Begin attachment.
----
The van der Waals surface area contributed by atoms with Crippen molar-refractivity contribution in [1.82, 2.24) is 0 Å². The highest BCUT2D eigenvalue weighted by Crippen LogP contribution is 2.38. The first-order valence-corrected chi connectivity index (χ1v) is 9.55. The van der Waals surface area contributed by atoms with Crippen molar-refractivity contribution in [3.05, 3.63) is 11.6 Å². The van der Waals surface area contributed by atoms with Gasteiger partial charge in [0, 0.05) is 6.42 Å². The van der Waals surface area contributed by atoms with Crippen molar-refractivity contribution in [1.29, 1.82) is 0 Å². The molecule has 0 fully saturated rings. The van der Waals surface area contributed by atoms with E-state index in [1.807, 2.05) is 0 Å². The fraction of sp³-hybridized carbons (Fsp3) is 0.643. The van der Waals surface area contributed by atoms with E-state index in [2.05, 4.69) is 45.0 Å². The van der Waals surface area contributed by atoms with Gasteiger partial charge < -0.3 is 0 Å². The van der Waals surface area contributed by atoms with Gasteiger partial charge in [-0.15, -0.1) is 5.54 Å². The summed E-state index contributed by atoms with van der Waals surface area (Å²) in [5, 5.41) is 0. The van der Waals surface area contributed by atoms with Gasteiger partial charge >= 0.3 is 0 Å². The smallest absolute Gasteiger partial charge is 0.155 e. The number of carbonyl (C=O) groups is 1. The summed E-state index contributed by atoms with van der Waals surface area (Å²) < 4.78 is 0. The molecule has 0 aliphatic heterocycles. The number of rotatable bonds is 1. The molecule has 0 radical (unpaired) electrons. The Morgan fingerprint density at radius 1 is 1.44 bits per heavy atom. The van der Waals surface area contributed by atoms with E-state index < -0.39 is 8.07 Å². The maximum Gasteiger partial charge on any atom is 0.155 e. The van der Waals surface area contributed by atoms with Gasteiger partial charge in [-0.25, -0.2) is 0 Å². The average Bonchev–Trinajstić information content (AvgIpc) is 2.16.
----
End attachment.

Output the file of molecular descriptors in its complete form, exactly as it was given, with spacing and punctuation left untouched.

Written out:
The van der Waals surface area contributed by atoms with Crippen molar-refractivity contribution in [1.82, 2.24) is 0 Å². The highest BCUT2D eigenvalue weighted by Crippen LogP contribution is 2.38. The first-order valence-corrected chi connectivity index (χ1v) is 9.55. The van der Waals surface area contributed by atoms with Crippen molar-refractivity contribution in [3.05, 3.63) is 11.6 Å². The van der Waals surface area contributed by atoms with Gasteiger partial charge in [0, 0.05) is 6.42 Å². The van der Waals surface area contributed by atoms with Crippen molar-refractivity contribution in [1.29, 1.82) is 0 Å². The molecule has 0 fully saturated rings. The van der Waals surface area contributed by atoms with E-state index in [1.807, 2.05) is 0 Å². The fraction of sp³-hybridized carbons (Fsp3) is 0.643. The van der Waals surface area contributed by atoms with E-state index in [2.05, 4.69) is 45.0 Å². The van der Waals surface area contributed by atoms with Gasteiger partial charge < -0.3 is 0 Å². The van der Waals surface area contributed by atoms with Gasteiger partial charge in [-0.15, -0.1) is 5.54 Å². The summed E-state index contributed by atoms with van der Waals surface area (Å²) in [5, 5.41) is 0. The van der Waals surface area contributed by atoms with Gasteiger partial charge >= 0.3 is 0 Å². The smallest absolute Gasteiger partial charge is 0.155 e. The number of carbonyl (C=O) groups is 1. The summed E-state index contributed by atoms with van der Waals surface area (Å²) < 4.78 is 0. The molecule has 0 aliphatic heterocycles. The number of rotatable bonds is 1. The molecule has 0 radical (unpaired) electrons. The Morgan fingerprint density at radius 1 is 1.44 bits per heavy atom. The van der Waals surface area contributed by atoms with E-state index < -0.39 is 8.07 Å². The maximum Gasteiger partial charge on any atom is 0.155 e. The van der Waals surface area contributed by atoms with Gasteiger partial charge in [-0.25, -0.2) is 0 Å². The average Bonchev–Trinajstić information content (AvgIpc) is 2.16.